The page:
“We have a great Hoosiers-like mentality,” Jourdan said. “We embrace being the little guys that can come in and give a big team a good challenge.”
On Wednesday at Orchard Valley, after dual wins to open the season against their piers - Indian Creek, Somonauk and Aurora Central Catholic - the Royals (3-1) welcomed the challenge against West Aurora. But lost a 9-hole dual meet 191-222 at one of the finest public courses in the far western suburbs.
Jourdan picked a few areas for improvement and cast a football analogy to describe the mindset he wants to Royals to adopt.
“We had high expectations after the way we started the season,” Jourdan said. “But I think this is far from a high-water mark for us. It’s something we build upon. We can recalibrate our goals now and see where we need to improve.
“We learned we need to play the course, not our opponent. We can’t get intimidated if the person we are playing with is firing off tap-in birdies. We’ve just got to keep giving ourself a chance. We also know we have to have a defensive back mentality. We’ve got to be quick to forget a double or triple bogey and move on to the next shot, the next hole.”
Cogs hunt for four: Jake Langford, Tommy Lucca and Nick Adamczek have posted scores in the low- to mid-40s.
Genoa-Kingston coach Mike Lauer expected those results.
He also knew a fourth score would be evasive all season. In a 171-182 loss against Marengo, the Cogs (1-1) posted their usual three scores in the 40s, but had to take a mid-50s score that proved to be the difference.
“Our top three has performed like I thought they would,” Lauer said. “Jake has hit it clean and Nick has worked a lot on his swing over the summer. All three guys can go lower if they sharpen up their short games. We track putts and there’s room to improve. We can also get better from 100 yards in, on the scoring shots.”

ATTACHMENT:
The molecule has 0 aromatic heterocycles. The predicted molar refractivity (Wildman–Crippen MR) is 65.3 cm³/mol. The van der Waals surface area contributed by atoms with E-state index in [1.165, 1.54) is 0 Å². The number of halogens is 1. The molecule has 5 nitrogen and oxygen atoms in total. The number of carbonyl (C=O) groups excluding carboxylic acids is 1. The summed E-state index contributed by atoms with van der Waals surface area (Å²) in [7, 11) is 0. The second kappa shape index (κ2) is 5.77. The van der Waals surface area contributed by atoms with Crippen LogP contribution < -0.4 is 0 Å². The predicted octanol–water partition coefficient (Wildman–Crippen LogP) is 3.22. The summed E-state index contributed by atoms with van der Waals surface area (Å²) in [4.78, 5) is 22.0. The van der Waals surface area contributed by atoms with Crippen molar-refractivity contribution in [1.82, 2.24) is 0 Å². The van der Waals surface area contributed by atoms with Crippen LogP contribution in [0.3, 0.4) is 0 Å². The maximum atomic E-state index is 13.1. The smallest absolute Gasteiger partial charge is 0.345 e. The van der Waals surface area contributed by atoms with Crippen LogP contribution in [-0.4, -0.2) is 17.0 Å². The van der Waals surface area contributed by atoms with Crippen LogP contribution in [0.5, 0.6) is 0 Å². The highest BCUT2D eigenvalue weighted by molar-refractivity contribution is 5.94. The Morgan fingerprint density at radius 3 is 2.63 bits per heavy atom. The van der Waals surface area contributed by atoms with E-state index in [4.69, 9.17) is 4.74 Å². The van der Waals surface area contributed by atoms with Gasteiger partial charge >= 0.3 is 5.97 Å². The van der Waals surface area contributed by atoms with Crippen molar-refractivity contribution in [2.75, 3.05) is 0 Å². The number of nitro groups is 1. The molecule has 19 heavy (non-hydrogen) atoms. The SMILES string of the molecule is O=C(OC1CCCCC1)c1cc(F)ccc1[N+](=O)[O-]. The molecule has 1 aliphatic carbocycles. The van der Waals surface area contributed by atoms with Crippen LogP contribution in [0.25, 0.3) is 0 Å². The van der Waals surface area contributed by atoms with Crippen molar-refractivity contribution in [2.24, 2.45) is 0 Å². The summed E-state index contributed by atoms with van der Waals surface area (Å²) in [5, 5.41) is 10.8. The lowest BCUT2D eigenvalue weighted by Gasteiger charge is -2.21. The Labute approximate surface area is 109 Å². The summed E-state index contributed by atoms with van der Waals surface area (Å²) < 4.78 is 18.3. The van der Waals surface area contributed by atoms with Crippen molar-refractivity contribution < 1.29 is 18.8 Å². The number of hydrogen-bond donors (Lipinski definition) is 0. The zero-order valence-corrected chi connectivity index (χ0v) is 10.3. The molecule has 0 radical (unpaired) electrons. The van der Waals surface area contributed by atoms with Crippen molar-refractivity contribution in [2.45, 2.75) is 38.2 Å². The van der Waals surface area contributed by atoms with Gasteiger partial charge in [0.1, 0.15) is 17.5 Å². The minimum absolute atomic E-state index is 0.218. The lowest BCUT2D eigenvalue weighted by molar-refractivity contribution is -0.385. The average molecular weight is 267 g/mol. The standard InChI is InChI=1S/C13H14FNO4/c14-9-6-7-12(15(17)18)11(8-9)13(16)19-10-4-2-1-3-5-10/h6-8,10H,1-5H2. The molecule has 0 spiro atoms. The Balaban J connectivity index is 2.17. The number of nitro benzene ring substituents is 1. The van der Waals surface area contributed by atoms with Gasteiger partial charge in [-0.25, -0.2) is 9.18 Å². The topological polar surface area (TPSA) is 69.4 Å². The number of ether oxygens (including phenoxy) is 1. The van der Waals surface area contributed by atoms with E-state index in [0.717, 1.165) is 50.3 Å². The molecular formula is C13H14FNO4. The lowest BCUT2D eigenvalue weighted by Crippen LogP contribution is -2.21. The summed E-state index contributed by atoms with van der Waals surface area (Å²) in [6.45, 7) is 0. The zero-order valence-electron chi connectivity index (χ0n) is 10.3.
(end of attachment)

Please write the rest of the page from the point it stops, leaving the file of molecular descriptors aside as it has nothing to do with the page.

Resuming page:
VIEWS: Importance of consistency: Repetition is a key to success in golf.
A repeatable swing and putting stroke are mainstays for any team leaders.
But, as the season begins to quickly slip into its normal grind, mental consistency is what coaches are trying to instill in players.
In a 160-167 loss against St. Charles North at Bowes Creek on Wednesday, DeKalb struggled to find consistency on a course in which it was unfamiliar.
Coach John Cordes, a guru on the mental side of the game, said the young course is maturing well, has many “challenging, scraggly bunkers with long rough around them, but it was consistency in proper club selection that got the Barbs in trouble.
At H-BR, girls coach Greg Jourdan asked the Royals after a loss to West Aurora at beautiful Orchard Valley, a scenic course with great sightline that can provide tricky, uneven fairway lies, to “allow their short-term memory to disappear” after a blow-up hole so they could mentally focus on the next hole.
It’s consistency in attitude Jourdan wants. The pay off should be consistency in scores.